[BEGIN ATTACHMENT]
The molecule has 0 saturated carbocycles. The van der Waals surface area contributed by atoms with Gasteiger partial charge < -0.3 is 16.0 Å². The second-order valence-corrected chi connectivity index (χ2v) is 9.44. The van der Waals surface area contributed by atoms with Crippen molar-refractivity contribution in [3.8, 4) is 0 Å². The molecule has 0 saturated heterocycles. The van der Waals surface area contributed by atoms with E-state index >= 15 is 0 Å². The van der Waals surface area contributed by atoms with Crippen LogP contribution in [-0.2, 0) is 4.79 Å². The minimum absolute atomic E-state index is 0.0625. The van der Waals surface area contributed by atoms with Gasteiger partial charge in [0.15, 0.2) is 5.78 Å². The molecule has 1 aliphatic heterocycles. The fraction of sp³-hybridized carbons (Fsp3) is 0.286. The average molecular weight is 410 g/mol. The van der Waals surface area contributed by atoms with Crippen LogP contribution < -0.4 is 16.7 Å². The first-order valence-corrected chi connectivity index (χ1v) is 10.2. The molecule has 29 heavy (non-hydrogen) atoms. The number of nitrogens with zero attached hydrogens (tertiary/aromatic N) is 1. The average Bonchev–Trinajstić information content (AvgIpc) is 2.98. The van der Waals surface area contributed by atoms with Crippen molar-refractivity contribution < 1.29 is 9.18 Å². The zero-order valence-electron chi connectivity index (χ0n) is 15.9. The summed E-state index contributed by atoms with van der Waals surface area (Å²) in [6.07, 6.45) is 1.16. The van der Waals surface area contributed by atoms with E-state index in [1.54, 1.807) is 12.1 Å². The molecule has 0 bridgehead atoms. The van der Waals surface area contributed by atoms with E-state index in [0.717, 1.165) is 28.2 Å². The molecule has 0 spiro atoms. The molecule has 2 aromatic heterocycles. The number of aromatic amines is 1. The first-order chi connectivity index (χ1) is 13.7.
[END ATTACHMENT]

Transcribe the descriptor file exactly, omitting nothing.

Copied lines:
The molecule has 0 saturated carbocycles. The van der Waals surface area contributed by atoms with Gasteiger partial charge < -0.3 is 16.0 Å². The second-order valence-corrected chi connectivity index (χ2v) is 9.44. The van der Waals surface area contributed by atoms with Crippen molar-refractivity contribution in [3.8, 4) is 0 Å². The molecule has 0 saturated heterocycles. The van der Waals surface area contributed by atoms with E-state index >= 15 is 0 Å². The van der Waals surface area contributed by atoms with Crippen LogP contribution in [-0.2, 0) is 4.79 Å². The minimum absolute atomic E-state index is 0.0625. The van der Waals surface area contributed by atoms with Gasteiger partial charge in [0.15, 0.2) is 5.78 Å². The molecule has 1 aliphatic heterocycles. The fraction of sp³-hybridized carbons (Fsp3) is 0.286. The average molecular weight is 410 g/mol. The van der Waals surface area contributed by atoms with Crippen LogP contribution < -0.4 is 16.7 Å². The first-order valence-corrected chi connectivity index (χ1v) is 10.2. The molecule has 29 heavy (non-hydrogen) atoms. The number of nitrogens with zero attached hydrogens (tertiary/aromatic N) is 1. The average Bonchev–Trinajstić information content (AvgIpc) is 2.98. The van der Waals surface area contributed by atoms with Crippen molar-refractivity contribution < 1.29 is 9.18 Å². The zero-order valence-electron chi connectivity index (χ0n) is 15.9. The summed E-state index contributed by atoms with van der Waals surface area (Å²) in [6.07, 6.45) is 1.16. The van der Waals surface area contributed by atoms with E-state index in [1.54, 1.807) is 12.1 Å². The molecule has 0 bridgehead atoms. The van der Waals surface area contributed by atoms with E-state index in [0.717, 1.165) is 28.2 Å². The molecule has 0 spiro atoms. The molecule has 2 aromatic heterocycles. The number of aromatic amines is 1. The first-order chi connectivity index (χ1) is 13.7.